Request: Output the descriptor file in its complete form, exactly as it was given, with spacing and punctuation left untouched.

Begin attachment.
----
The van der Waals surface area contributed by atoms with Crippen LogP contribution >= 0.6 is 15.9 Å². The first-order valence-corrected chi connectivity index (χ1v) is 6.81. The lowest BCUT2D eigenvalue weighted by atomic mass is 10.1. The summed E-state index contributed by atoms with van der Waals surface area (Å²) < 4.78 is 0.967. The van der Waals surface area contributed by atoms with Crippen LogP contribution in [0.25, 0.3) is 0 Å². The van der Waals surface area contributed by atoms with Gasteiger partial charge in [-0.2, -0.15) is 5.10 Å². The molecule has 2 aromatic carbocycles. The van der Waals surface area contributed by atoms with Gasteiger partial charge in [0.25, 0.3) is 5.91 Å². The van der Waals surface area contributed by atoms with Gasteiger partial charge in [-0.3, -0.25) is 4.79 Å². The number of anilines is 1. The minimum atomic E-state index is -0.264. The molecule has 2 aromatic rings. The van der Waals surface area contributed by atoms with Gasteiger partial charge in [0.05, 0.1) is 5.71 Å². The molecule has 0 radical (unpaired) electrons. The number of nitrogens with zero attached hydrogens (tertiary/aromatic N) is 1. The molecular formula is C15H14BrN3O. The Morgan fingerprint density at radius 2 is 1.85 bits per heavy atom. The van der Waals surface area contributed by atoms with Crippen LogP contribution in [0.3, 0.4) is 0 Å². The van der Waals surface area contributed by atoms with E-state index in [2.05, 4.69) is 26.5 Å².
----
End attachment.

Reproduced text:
The van der Waals surface area contributed by atoms with Crippen LogP contribution >= 0.6 is 15.9 Å². The first-order valence-corrected chi connectivity index (χ1v) is 6.81. The lowest BCUT2D eigenvalue weighted by atomic mass is 10.1. The summed E-state index contributed by atoms with van der Waals surface area (Å²) < 4.78 is 0.967. The van der Waals surface area contributed by atoms with Crippen LogP contribution in [0.25, 0.3) is 0 Å². The van der Waals surface area contributed by atoms with Gasteiger partial charge in [-0.2, -0.15) is 5.10 Å². The molecule has 2 aromatic carbocycles. The van der Waals surface area contributed by atoms with Gasteiger partial charge in [0.25, 0.3) is 5.91 Å². The van der Waals surface area contributed by atoms with Gasteiger partial charge in [-0.3, -0.25) is 4.79 Å². The number of anilines is 1. The minimum atomic E-state index is -0.264. The molecule has 2 aromatic rings. The van der Waals surface area contributed by atoms with Gasteiger partial charge in [0.05, 0.1) is 5.71 Å². The molecule has 0 radical (unpaired) electrons. The number of nitrogens with zero attached hydrogens (tertiary/aromatic N) is 1. The molecular formula is C15H14BrN3O. The Morgan fingerprint density at radius 2 is 1.85 bits per heavy atom. The van der Waals surface area contributed by atoms with Crippen LogP contribution in [0.3, 0.4) is 0 Å². The van der Waals surface area contributed by atoms with E-state index in [2.05, 4.69) is 26.5 Å².